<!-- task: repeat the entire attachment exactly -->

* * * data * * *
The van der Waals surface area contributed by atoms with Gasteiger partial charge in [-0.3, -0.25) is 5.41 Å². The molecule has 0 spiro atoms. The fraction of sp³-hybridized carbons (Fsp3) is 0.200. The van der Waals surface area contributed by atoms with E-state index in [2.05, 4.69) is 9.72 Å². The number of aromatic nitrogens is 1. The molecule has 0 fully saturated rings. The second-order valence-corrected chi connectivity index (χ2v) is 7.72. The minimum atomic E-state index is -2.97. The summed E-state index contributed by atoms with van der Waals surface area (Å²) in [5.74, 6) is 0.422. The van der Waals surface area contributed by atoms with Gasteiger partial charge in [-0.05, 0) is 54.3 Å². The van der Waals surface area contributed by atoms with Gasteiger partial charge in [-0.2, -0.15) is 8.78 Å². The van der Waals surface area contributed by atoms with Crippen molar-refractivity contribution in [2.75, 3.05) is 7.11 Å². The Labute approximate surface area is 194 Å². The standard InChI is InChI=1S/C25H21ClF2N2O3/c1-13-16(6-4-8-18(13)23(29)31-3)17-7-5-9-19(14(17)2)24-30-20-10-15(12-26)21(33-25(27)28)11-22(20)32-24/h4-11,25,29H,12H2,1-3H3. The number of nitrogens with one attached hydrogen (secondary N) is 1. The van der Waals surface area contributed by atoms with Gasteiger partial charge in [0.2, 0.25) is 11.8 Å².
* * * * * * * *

The van der Waals surface area contributed by atoms with Gasteiger partial charge in [-0.3, -0.25) is 5.41 Å². The molecule has 0 spiro atoms. The fraction of sp³-hybridized carbons (Fsp3) is 0.200. The van der Waals surface area contributed by atoms with E-state index in [2.05, 4.69) is 9.72 Å². The number of aromatic nitrogens is 1. The molecule has 0 fully saturated rings. The second-order valence-corrected chi connectivity index (χ2v) is 7.72. The minimum atomic E-state index is -2.97. The summed E-state index contributed by atoms with van der Waals surface area (Å²) in [5.74, 6) is 0.422. The van der Waals surface area contributed by atoms with Gasteiger partial charge in [-0.05, 0) is 54.3 Å². The van der Waals surface area contributed by atoms with Gasteiger partial charge in [-0.2, -0.15) is 8.78 Å². The van der Waals surface area contributed by atoms with Crippen molar-refractivity contribution in [2.75, 3.05) is 7.11 Å². The Labute approximate surface area is 194 Å². The standard InChI is InChI=1S/C25H21ClF2N2O3/c1-13-16(6-4-8-18(13)23(29)31-3)17-7-5-9-19(14(17)2)24-30-20-10-15(12-26)21(33-25(27)28)11-22(20)32-24/h4-11,25,29H,12H2,1-3H3. The number of nitrogens with one attached hydrogen (secondary N) is 1. The van der Waals surface area contributed by atoms with Gasteiger partial charge in [0.2, 0.25) is 11.8 Å².